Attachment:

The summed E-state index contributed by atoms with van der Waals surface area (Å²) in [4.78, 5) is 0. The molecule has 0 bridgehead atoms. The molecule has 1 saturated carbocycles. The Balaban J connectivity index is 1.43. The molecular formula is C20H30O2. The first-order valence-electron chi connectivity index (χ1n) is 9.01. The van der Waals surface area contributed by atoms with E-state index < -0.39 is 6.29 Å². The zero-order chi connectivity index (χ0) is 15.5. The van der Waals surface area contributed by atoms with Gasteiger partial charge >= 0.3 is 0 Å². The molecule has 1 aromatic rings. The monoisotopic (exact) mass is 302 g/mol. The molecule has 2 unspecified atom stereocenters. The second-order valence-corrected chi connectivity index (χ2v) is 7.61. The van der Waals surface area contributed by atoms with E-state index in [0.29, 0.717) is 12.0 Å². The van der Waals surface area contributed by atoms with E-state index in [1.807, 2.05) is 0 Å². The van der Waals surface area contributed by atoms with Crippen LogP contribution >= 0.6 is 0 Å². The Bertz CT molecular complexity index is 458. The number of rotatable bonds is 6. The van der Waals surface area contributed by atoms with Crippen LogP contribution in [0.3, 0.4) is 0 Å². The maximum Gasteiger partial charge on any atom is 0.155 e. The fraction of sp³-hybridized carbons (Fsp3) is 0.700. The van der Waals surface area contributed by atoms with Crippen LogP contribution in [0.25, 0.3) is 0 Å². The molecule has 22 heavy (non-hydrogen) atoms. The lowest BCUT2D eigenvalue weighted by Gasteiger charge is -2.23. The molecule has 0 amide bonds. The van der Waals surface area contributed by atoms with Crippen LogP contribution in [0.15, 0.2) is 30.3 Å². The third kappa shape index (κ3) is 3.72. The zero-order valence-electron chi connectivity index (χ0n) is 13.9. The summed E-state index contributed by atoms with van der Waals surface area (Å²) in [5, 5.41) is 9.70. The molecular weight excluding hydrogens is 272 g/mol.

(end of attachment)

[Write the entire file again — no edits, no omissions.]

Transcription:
The summed E-state index contributed by atoms with van der Waals surface area (Å²) in [4.78, 5) is 0. The molecule has 0 bridgehead atoms. The molecule has 1 saturated carbocycles. The Balaban J connectivity index is 1.43. The molecular formula is C20H30O2. The first-order valence-electron chi connectivity index (χ1n) is 9.01. The van der Waals surface area contributed by atoms with E-state index < -0.39 is 6.29 Å². The zero-order chi connectivity index (χ0) is 15.5. The van der Waals surface area contributed by atoms with Gasteiger partial charge >= 0.3 is 0 Å². The molecule has 1 aromatic rings. The monoisotopic (exact) mass is 302 g/mol. The molecule has 2 unspecified atom stereocenters. The second-order valence-corrected chi connectivity index (χ2v) is 7.61. The van der Waals surface area contributed by atoms with E-state index in [0.29, 0.717) is 12.0 Å². The van der Waals surface area contributed by atoms with E-state index in [1.807, 2.05) is 0 Å². The van der Waals surface area contributed by atoms with Crippen LogP contribution >= 0.6 is 0 Å². The Bertz CT molecular complexity index is 458. The number of rotatable bonds is 6. The van der Waals surface area contributed by atoms with Crippen LogP contribution in [0.3, 0.4) is 0 Å². The maximum Gasteiger partial charge on any atom is 0.155 e. The fraction of sp³-hybridized carbons (Fsp3) is 0.700. The van der Waals surface area contributed by atoms with Crippen LogP contribution in [0.25, 0.3) is 0 Å². The molecule has 22 heavy (non-hydrogen) atoms. The lowest BCUT2D eigenvalue weighted by Gasteiger charge is -2.23. The molecule has 0 amide bonds. The van der Waals surface area contributed by atoms with Crippen LogP contribution in [0.15, 0.2) is 30.3 Å². The third kappa shape index (κ3) is 3.72. The zero-order valence-electron chi connectivity index (χ0n) is 13.9. The summed E-state index contributed by atoms with van der Waals surface area (Å²) in [5, 5.41) is 9.70. The molecular weight excluding hydrogens is 272 g/mol.